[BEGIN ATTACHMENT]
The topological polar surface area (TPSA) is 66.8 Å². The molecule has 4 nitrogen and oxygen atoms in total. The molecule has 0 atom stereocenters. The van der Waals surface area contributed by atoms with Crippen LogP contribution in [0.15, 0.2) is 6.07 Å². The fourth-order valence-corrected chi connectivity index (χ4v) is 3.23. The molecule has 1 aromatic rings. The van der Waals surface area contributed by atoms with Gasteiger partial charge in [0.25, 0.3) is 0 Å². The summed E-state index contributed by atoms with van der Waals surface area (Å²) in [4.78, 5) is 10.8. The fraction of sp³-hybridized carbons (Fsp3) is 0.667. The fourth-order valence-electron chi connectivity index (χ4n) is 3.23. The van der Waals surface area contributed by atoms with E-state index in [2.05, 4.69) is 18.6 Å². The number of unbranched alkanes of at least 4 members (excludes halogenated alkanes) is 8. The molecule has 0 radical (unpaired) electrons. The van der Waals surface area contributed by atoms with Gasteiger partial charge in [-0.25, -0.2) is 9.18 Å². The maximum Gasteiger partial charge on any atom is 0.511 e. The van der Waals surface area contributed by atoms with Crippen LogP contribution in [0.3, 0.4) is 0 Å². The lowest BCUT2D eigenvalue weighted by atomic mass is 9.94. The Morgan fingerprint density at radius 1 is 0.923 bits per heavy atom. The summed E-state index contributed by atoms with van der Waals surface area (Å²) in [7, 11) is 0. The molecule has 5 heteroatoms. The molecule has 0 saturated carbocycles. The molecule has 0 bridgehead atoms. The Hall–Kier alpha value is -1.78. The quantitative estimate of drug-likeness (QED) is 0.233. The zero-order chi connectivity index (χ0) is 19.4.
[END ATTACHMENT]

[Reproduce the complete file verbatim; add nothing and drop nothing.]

The topological polar surface area (TPSA) is 66.8 Å². The molecule has 4 nitrogen and oxygen atoms in total. The molecule has 0 atom stereocenters. The van der Waals surface area contributed by atoms with Crippen LogP contribution in [0.15, 0.2) is 6.07 Å². The fourth-order valence-corrected chi connectivity index (χ4v) is 3.23. The molecule has 1 aromatic rings. The van der Waals surface area contributed by atoms with Gasteiger partial charge in [0.25, 0.3) is 0 Å². The summed E-state index contributed by atoms with van der Waals surface area (Å²) in [4.78, 5) is 10.8. The fraction of sp³-hybridized carbons (Fsp3) is 0.667. The fourth-order valence-electron chi connectivity index (χ4n) is 3.23. The van der Waals surface area contributed by atoms with E-state index in [2.05, 4.69) is 18.6 Å². The number of unbranched alkanes of at least 4 members (excludes halogenated alkanes) is 8. The molecule has 0 radical (unpaired) electrons. The van der Waals surface area contributed by atoms with Gasteiger partial charge in [-0.25, -0.2) is 9.18 Å². The maximum Gasteiger partial charge on any atom is 0.511 e. The van der Waals surface area contributed by atoms with Crippen LogP contribution in [0.3, 0.4) is 0 Å². The lowest BCUT2D eigenvalue weighted by atomic mass is 9.94. The Morgan fingerprint density at radius 1 is 0.923 bits per heavy atom. The summed E-state index contributed by atoms with van der Waals surface area (Å²) in [7, 11) is 0. The molecule has 5 heteroatoms. The molecule has 0 saturated carbocycles. The molecule has 0 bridgehead atoms. The Hall–Kier alpha value is -1.78. The quantitative estimate of drug-likeness (QED) is 0.233. The zero-order chi connectivity index (χ0) is 19.4.